Published on April 25th, 2018 | by Dana Folkard
ICE CREAM MAN #4 REVIEW
Summary: Another disturbing tale of horror.
Hellishly good fun
This week we delve once again into another menacing tale, as the fourth chapter in this wicked series is here. Selfishness, regret and death lurk in the shadows of this dark tale, as the ice cream man plays maniacal puppeteer once again.
This issue follows the story of Joel, a man who is getting ready to attend the funeral of his best friend, Chris. After the funeral, Joel is approached by his best friend’s estranged father who proposes that they go out for a drink. After a few bevvies, Joel begins to question Chris’ father about why he left his family all those years ago. With the conversation turning personal, things quickly progress to guilty admissions, regretful revelations and a desire to be able to hug his son once again. Meanwhile, a strange and unpleasant interlude interrupts the story, revealing the ever-present influence that the ice cream man has, and how no one, not even the dead are able to escape his sticky little fingers.
Once again, W. Maxwell Prince weaves another disturbing tale of horror that is both clever and menacing. I quite enjoyed the strange flow of dialogue between Joel and Chris’ father, revealing that Joel is going through some kind of midlife crisis. The story takes a bit of a shocking and unexpected turn towards the end, revealing some disturbing events that involve the dead man and the ice cream man. I won’t reveal much about what transpires, but what I will say is that it’s rather unpleasant and I feel a bit bad for saying this, but kinda funny as well. Unfortunately, I found that the resolution of this story was a little disjointed and odd, with one particular scene involving Joel making me question what was going on. I will say that the ice cream man has me intrigued once again, and I’m beginning to think that he is some kind of hellspawn demon who has taken up residence here. Clearly, he takes pleasure in using the people of this town as his personal playthings, but what I’m curious about is how far his torment of them will go?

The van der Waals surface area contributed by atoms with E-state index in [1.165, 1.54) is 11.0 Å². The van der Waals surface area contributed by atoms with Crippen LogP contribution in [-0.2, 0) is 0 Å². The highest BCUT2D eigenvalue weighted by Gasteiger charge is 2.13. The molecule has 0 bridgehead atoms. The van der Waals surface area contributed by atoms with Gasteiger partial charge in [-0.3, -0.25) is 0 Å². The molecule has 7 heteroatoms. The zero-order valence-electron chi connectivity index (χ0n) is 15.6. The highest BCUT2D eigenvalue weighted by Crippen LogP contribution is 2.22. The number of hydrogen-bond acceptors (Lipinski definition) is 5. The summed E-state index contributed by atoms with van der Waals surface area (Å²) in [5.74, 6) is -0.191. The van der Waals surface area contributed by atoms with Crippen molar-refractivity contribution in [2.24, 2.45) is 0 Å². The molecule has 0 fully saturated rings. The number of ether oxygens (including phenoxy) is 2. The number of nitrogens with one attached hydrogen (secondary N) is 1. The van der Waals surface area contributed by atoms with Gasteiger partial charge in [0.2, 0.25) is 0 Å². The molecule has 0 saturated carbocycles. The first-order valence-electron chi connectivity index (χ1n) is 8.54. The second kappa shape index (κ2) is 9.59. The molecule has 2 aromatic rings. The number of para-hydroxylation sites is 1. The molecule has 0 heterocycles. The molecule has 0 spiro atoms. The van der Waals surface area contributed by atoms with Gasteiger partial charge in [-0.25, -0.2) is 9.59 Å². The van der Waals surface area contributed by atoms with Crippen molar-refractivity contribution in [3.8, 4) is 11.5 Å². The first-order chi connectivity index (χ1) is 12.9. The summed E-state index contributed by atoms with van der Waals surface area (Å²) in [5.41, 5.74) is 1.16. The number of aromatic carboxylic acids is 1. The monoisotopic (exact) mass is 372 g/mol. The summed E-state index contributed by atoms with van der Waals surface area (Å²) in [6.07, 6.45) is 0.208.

Martin Morazzo’s art is all kinds of creepy, from his intense and unhinged looking expressions to the outright graphic scenes involving Chris. I really love the contrast of the neat suburban setting along with the sinister horror unfolding within this place. Most of the time it’s subtle, forcing you to look for small clues dotted throughout each scene, which ultimately fosters the feeling that something is weird and not quite right about this place. It’s as of we are looking at a pretty façade that is rotten and dilapidated behind the scenes. I also really like Morazzo’s layouts that flow in an effortless way, with nothing feeling disjointed or awkward on the page. I find the colouring by Chris O’Halloran to be very effective in helping to reinforce the overall menacing and uneasy tone of this story. The night scenes are particularly pretty with a vibrant and eye-catching palette. There is also a lovely sense of light that is achieved with the colouring, which helps to create a sense of atmosphere and depth.
Overall, I found this to be an enjoyable chapter in this series. I liked the interaction between Joel and Chris’ father and I also loved the horrifying interlude that we see involving Chris. There was one particular scene involving Joel and Chris’ father that bugged me a little, but aside from that I thought it was pretty ace.
I’m giving this issue 3.8 out of 5 stars!
CREATIVE TEAM: W. Maxwell Prince, Martin Morazzo and Chris O’Halloran
PUBLISHER: Image Comics
PUBLICATION DATE: April 25, 2018
REVIEWER: Dana Folkard